How the Spartan Will Change Your Life? →

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  • Discover the Spartan

    Dynamic, activity-based physical rehabilitation is demonstrably the best recourse for someone recovering from a disabling neurological trauma. Ample research goes further to suggest that gait training and locomotor training, the act of forcing your body to bear weight and take steps (even if you are unable to contribute much to the process with your own muscle power), is a powerful means of improving your health and even your chances of a fruitful recovery. But you probably already knew this.

    The problem? It is difficult to animate an uncooperative adult body. It usually requires a large robotic machine or several people manually moving your legs.

    The Spartan solves this problem. It fills the massive gap between robotic walking machines and the sloppy crazy-walk one gets from direct manual assistance (the good old “stool-push” method in which the PT gets behind the patient in a walker, uses his/her shoulder to keep the patient’s hips forward, and alternates pushing each leg forward at the knee and then holding them in extension).

    Guided by the medical expertise of several doctors of physical therapy, the Spartan inventor packed over four years of rehab experience into a simple and elegant form. From the very beginning, the Spartan was intended to empower both the user (the disabled individual doing therapy) and the operator (the PT or whoever is gripping the handles).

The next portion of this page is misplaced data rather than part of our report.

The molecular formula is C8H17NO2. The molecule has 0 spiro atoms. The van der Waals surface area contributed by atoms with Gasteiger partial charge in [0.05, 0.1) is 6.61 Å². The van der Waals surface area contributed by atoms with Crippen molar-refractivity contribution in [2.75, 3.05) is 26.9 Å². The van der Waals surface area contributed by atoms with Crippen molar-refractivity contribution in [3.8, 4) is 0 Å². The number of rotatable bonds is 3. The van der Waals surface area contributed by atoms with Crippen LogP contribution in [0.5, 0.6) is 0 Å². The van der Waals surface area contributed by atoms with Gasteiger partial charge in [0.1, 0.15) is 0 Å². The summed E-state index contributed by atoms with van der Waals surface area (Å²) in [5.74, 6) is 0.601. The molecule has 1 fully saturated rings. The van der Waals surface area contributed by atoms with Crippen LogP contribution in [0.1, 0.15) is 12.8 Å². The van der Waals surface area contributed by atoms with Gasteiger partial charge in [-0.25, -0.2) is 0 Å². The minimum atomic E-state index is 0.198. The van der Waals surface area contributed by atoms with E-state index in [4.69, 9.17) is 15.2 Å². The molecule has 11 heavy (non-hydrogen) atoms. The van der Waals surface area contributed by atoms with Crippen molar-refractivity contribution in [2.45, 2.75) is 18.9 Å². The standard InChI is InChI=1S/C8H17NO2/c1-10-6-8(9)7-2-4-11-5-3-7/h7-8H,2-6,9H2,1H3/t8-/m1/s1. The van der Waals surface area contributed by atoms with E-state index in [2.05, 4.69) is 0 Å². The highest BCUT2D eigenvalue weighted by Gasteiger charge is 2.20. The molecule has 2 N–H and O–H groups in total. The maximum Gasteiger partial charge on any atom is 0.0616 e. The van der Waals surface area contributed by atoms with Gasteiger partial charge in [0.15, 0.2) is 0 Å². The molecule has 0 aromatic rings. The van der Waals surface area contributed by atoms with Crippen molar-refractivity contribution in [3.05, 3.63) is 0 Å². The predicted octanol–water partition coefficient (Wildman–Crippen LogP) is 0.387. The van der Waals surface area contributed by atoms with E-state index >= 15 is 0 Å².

The user is better able to focus and mentally engage with the process of walking. The Spartan will smooth over their gait pattern so that common compensatory techniques like hip-hiking and building momentum become unnecessary. The user’s concerns are with the positioning of their trunk, weight shifting, mental focus, and contributing to the stepping pattern with whatever power they can muster. If the user cannot contribute at all with muscles in their legs, gait training can still be highly beneficial.

    The operator assumes the advantageous position of being directly in front of the user.

    They are able to evaluate the quality of the user’s gait pattern and make instant adjustments. They can feel for any power the user generates in their legs through the handles and lessen the amount of assistance they provide accordingly. Small tweaks in the operator’s arm motions translate to corrections in the user’s gait kinematics.
    Strap it on (<2 minutes), get up and go, and rest assured that the positions, angles, velocities, and accelerations in your lower limbs and joints are regulated.

    Spartan manipulations can control:

    • Hip flexion and extension
    • Knee flexion and extension
    • Step width variability
    • Stride length
    • Step frequency
    • Dorsiflexion of the feet
    • Internal and external rotation of the feet
    • Inversion and eversion of the feet

    To physical therapists and trainers working at a clinic, if any of the following describes your situation, the Spartan might be perfect for you:

    To the individuals who are afflicted by a disabling neurological condition, you should consider buying the Spartan if any of the following describe you: